New Lens Can See Tiny Objects in 3-D
A new lens can resolve tiny objects in 3-D, such as the tip of a ballpoint pen in this image.
CREDIT: Ohio State University
Engineers have invented a lens that enables microscopic objects to be seen from nine different angles at once to create a 3-D image.
Other 3-D microscopes use multiple lenses or cameras that move around an object, whereas the new lens is the first single, stationary lens to create microscopic 3-D images by itself, according to its makers.
Researchers called the lens a proof of concept for manufacturers of microelectronics and medical devices , who currently use very complex machinery to view the tiny components that they assemble.
"Ultimately, we hope to help manufacturers reduce the number and sizes of equipment they need to miniaturize products," Allen Yi, associate professor of integrated systems engineering at Ohio State University, said in a statement. Yi is co-author of a paper in a recent issue of the Journal of the Optical Society of America A.
The prototype lens, which is about the size of a fingernail, looks at first glance like a gem cut for a ring, with a flat top surrounded by eight facets. Although gemstones are cut for symmetry, this lens is asymmetric – the sizes and angles of its facets vary in minute ways that are hard to see with the naked eye.
"No matter which direction you look at this lens, you see a different shape," Yi explained.
Such a lens is called a "freeform lens," a type of freeform optics that has been in use for more than a decade.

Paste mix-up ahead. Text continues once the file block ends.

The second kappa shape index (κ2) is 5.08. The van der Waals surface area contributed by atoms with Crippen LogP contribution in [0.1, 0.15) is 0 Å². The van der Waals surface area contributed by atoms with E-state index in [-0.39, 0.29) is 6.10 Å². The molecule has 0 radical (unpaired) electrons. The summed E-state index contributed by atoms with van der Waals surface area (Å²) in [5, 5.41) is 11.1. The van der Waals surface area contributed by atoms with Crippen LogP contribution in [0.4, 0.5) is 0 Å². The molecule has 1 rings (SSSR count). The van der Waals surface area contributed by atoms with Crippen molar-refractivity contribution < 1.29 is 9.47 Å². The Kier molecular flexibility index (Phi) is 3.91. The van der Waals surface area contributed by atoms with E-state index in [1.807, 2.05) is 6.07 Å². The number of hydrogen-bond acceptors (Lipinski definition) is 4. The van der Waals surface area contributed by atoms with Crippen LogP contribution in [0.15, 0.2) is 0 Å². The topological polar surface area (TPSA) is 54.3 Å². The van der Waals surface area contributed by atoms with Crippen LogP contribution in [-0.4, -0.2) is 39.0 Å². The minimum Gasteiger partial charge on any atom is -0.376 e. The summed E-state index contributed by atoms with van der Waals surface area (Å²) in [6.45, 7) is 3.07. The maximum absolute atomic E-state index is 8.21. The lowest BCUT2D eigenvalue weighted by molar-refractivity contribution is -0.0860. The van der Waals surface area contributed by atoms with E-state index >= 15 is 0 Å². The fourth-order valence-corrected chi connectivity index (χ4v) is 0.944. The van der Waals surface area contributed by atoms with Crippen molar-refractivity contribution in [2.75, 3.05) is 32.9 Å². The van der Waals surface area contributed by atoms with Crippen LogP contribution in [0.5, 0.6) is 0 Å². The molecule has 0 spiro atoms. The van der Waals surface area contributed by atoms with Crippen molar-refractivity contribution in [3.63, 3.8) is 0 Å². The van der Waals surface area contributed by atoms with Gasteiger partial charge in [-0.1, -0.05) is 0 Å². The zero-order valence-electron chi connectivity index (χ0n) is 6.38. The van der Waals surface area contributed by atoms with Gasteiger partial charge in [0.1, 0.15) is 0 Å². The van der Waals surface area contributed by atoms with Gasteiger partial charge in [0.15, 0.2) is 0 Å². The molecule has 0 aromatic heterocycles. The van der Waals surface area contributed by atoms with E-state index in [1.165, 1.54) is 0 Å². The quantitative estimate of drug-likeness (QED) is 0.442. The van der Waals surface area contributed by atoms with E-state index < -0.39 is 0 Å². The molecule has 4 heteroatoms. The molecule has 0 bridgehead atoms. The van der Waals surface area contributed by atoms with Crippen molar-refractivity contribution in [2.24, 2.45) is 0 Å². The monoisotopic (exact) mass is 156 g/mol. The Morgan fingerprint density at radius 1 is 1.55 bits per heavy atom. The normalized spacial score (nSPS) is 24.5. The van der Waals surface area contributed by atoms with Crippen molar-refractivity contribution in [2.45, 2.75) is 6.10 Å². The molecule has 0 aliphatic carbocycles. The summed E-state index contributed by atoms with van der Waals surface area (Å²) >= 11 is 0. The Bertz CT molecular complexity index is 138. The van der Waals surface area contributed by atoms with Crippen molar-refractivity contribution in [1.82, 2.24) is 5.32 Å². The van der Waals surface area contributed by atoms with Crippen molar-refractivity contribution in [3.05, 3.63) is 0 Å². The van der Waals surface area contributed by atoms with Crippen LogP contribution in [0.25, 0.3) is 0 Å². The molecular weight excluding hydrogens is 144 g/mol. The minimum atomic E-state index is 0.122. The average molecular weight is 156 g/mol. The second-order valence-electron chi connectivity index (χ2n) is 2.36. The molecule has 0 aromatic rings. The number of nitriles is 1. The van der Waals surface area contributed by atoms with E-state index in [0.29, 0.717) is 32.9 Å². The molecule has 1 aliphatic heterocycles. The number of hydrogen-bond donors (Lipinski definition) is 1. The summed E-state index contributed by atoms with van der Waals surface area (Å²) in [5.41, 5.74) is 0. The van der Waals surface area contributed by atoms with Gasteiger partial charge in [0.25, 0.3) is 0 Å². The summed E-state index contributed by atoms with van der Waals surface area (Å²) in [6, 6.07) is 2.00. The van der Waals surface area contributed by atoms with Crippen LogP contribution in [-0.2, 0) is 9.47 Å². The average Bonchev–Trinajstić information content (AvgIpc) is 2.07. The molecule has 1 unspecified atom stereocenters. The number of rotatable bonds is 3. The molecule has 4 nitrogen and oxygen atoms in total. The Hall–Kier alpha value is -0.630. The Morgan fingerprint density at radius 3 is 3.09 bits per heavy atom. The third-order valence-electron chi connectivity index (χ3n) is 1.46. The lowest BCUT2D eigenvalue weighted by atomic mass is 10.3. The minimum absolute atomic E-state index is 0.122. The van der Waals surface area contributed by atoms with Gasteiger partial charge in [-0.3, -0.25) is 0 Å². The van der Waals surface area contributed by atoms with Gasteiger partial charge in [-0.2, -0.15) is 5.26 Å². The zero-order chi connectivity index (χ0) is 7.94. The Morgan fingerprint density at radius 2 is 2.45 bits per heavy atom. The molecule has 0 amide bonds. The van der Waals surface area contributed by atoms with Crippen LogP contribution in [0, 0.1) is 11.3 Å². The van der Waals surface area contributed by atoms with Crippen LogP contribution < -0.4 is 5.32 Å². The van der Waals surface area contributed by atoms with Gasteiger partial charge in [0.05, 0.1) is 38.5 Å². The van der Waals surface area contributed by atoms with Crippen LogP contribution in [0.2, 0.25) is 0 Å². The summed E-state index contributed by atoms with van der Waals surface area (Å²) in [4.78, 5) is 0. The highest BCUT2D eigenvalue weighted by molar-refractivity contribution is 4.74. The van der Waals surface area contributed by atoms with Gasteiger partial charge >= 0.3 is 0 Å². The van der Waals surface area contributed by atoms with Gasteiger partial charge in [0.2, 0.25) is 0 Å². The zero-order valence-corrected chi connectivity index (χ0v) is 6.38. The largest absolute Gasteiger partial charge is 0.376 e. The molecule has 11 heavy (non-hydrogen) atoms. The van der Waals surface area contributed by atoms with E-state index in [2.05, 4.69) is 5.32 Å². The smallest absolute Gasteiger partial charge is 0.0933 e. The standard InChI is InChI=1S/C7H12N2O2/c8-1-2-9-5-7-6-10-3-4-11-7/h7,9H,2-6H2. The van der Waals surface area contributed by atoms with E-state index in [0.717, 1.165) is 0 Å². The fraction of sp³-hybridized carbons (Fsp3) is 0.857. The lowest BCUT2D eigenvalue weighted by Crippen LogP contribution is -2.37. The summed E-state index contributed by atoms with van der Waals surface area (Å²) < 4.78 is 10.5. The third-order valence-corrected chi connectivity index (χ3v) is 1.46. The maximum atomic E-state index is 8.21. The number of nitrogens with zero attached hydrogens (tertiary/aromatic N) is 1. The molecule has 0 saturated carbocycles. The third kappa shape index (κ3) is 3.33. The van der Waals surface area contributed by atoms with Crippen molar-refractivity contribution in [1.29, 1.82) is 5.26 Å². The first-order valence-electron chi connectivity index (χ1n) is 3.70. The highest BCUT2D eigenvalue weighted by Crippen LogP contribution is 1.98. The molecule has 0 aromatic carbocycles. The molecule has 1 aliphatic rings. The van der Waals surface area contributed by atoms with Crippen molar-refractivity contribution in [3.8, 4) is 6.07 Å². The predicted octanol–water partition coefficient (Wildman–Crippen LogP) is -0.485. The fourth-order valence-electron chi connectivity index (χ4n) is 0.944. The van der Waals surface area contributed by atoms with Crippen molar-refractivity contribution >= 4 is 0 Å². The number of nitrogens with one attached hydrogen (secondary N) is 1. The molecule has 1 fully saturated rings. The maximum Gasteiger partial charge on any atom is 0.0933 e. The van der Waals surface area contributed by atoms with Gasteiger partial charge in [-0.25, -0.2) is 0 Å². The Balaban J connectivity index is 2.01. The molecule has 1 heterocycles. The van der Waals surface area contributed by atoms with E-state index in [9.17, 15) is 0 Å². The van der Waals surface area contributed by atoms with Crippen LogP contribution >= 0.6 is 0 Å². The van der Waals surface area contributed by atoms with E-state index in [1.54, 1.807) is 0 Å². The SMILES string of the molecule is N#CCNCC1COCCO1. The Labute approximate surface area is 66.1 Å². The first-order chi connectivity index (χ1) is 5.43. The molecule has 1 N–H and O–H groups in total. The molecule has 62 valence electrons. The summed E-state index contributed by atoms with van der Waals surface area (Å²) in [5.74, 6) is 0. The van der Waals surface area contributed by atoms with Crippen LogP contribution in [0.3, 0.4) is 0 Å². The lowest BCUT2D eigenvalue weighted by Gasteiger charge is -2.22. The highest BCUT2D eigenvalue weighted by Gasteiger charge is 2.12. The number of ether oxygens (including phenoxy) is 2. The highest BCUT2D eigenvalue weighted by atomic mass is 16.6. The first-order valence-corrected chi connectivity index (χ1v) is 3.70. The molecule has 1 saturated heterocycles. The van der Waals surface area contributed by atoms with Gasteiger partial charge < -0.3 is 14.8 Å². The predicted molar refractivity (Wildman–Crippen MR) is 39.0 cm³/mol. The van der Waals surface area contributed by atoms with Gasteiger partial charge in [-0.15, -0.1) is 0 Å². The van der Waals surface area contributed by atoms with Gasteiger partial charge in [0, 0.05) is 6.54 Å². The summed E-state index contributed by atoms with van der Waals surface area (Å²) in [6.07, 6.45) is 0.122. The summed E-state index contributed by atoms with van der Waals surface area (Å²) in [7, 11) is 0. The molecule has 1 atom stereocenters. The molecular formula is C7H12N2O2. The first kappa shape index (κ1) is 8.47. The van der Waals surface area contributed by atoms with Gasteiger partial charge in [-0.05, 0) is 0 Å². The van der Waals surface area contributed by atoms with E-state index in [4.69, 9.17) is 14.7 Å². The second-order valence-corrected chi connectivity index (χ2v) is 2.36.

Making the lens
Paper co-author Lei Li, also of Ohio State, wrote a new computer program to design a freeform lens capable of imaging microscopic objects.
Then the researchers used a commercially available milling tool with a diamond blade to cut the desired lens shape from a piece of the common thermoplastic material polymethyl methacrylate, a transparent plastic that is sometimes called acrylic glass.
The final lens resembled a rhinestone, with a faceted top and a wide, flat bottom. They installed the lens on a microscope with a camera looking down through the faceted side and centered tiny objects beneath the flat side.
Seeing in three dimensions
Each facet captured an image of the objects from a different angle, which can be combined on a computer into a 3-D image .
The engineers successfully recorded 3-D images of the tip of a ballpoint pen – which has a diameter of about one millimeter – and a miniature drill bit with a diameter of 0.2 millimeters.
"Using our lens is basically like putting several microscopes into one microscope," Li said. "For us, the most attractive part of this project is we will be able to see the real shape of micro-samples instead of just a two-dimensional projection."